Google just can not get rid of BankBot malware from Play Store

Google is trying its best to “make Chrome secure again,” but when it comes to Play Store and protecting Android devices, the tech giant is failing miserably. Although there are a couple of Android bug bounty programmes offering a lucrative amount of money, the marketplace just can’t get rid of malware, in fact, the old ones keep coming back.

BankBot (BankingBot) Malware

IT security researchers at RiskIQ have discovered a dangerous and widespread malware often used by cybercriminals to steal banking information from Android users. Dubbed BankBot (also known as BankingBot), this is the fourth time that researchers have discovered this malware targeting users. Meaning, Google just can’t get rid of BankBot.

Crypto Currencies Market Prices app belongs to BankBot malware family

This time, researchers discovered BankBot in an app called “Cryptocurrencies Market Prices” claiming to provide up to date price for cryptocurrencies. But the real price was paid by those who downloaded the app from app store and got their banking data stolen. Researchers also noted that despite being malicious, it still got a shiny “verified by Play Protect” tag on it. Google Play Protect is supposed to check apps and device for harmful behavior. However, in BankBot’s case, it acted otherwise.

Google just can not get rid of BankBot malware from Play Store
Malware infected app verified by Play Protect | Image: RiskIQ

“The app itself is a bundled application as described in the ‘Detection’ section of this document. It is a combination of a legitimate functionality—comparing actual cryptocurrency market prices with global Fiat money—and a Bankbot instance,” researchers noted.

What BankBot Does and Steal

As obvious by its name, the BankBot is developed to steal banking data from an Android device such as credit card number and other payment-related information. Once installed, it also conducts phishing attacks to show fake version of banking apps and gain administrative privileges before removing the icon of the app, tricking the user into believing that the app has been deleted.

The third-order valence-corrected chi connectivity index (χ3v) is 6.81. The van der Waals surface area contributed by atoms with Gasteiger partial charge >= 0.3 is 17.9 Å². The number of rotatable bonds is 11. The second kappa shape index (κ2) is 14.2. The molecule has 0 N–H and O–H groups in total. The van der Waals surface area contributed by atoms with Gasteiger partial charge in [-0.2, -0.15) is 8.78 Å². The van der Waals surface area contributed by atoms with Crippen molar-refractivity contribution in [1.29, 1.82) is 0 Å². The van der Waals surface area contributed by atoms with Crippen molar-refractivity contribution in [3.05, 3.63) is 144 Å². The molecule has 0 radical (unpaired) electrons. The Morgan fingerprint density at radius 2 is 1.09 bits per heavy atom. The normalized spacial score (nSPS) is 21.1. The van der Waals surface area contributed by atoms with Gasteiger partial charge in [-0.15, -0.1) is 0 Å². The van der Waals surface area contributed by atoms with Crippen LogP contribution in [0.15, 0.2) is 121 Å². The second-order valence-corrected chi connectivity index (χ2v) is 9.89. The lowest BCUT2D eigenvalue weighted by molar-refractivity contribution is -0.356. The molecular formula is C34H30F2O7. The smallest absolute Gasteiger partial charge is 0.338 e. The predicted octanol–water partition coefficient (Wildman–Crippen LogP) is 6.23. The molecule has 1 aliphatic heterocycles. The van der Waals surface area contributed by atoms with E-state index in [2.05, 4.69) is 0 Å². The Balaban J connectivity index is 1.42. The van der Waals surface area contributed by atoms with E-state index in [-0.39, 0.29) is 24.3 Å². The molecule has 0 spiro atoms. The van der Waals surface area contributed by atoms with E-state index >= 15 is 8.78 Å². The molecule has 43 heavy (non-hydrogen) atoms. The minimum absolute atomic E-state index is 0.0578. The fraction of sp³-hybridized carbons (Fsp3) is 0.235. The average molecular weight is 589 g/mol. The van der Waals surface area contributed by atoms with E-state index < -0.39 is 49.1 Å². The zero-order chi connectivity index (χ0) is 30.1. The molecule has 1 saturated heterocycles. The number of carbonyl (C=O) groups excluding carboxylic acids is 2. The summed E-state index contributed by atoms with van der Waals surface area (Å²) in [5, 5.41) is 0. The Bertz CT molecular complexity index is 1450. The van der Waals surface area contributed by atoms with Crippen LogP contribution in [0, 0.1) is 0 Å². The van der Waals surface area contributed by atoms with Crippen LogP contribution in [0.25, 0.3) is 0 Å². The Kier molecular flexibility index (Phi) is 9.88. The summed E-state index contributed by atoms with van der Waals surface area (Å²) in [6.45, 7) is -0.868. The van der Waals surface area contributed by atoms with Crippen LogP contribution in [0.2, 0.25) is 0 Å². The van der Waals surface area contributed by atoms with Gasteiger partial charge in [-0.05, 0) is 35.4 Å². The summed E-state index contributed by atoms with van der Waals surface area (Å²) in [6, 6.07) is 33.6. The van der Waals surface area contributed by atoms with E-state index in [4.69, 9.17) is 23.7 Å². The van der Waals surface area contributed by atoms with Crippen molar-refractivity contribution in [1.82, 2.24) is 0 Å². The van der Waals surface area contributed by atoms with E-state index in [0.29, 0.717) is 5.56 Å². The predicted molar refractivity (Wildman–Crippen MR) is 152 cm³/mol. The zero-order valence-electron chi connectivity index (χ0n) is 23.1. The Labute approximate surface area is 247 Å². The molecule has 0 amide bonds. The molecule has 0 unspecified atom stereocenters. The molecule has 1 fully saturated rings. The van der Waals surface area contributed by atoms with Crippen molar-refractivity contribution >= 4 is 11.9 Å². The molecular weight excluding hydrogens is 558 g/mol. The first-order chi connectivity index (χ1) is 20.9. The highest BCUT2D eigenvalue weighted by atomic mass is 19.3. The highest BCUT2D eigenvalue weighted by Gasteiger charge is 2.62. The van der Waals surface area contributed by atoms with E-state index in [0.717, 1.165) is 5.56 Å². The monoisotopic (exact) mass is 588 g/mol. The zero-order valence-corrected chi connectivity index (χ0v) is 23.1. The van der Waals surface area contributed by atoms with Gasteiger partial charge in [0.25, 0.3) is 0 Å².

In reality, however, the app continues to work in the background. Furthermore, the malware spies on SMS sent by the user, collects sensitive information such as credit card numbers, CVC number, its expiration date and user’s home address. It is also able to collect device specs such as a list of installed apps, OS version, IMEI, and phone model and send it to the hacker.

That’s not all; the malware is designed to display fake screens disguised as banking apps. As soon as the app gets what it wants, the credentials are then passed on to the hacker through a control and command (C&C) server. It also tracks available text fields, such as menu elements, and logs keystrokes and other components of the user interface.

So What’s Next?

After RiskIQ’s findings were sent to Google it removed the app from PlayStore but the question remains why Google didn’t find the app before researchers and how did it get the “Verified” tag while it was a malware-infected app.

History of BankBot

Discovered back in 2008, the BankBot banking malware was caught infecting Android devices through malicious apps on PlayStore in 2014. It aimed at stealing credit card and personal data of unsuspecting users. Once exposed, the infected apps were booted off by Google from its marketplace.

In April this year, BankBot infected 400 apps on Google Play Store. One of the infected apps was Funny Videos 2017 that was downloaded 5,000 times by unsuspecting users. Upon reporting, Google deleted all the infected apps.

In July 2017, BankBot malware was again caught on Play Store disguising as fake Adobe Flash Player app aiming at stealing banking information of Android users. The app was removed once security researchers informed Google.

Stay Safe Online

Android is one of the most vulnerable smartphone operating systems, and that’s not surprising since the case mentioned above explains it all. HackRead advises Android users to avoid downloading unnecessary apps from third-party and Play Store, keep an eye on their banking transactions and use a reliable mobile security product.

Waqas

Waqas Amir is a Milan-based cybersecurity journalist with a passion for covering latest happenings in cyber security and tech world. In addition to being the founder of this website, Waqas is also into gaming, reading and investigative journalism.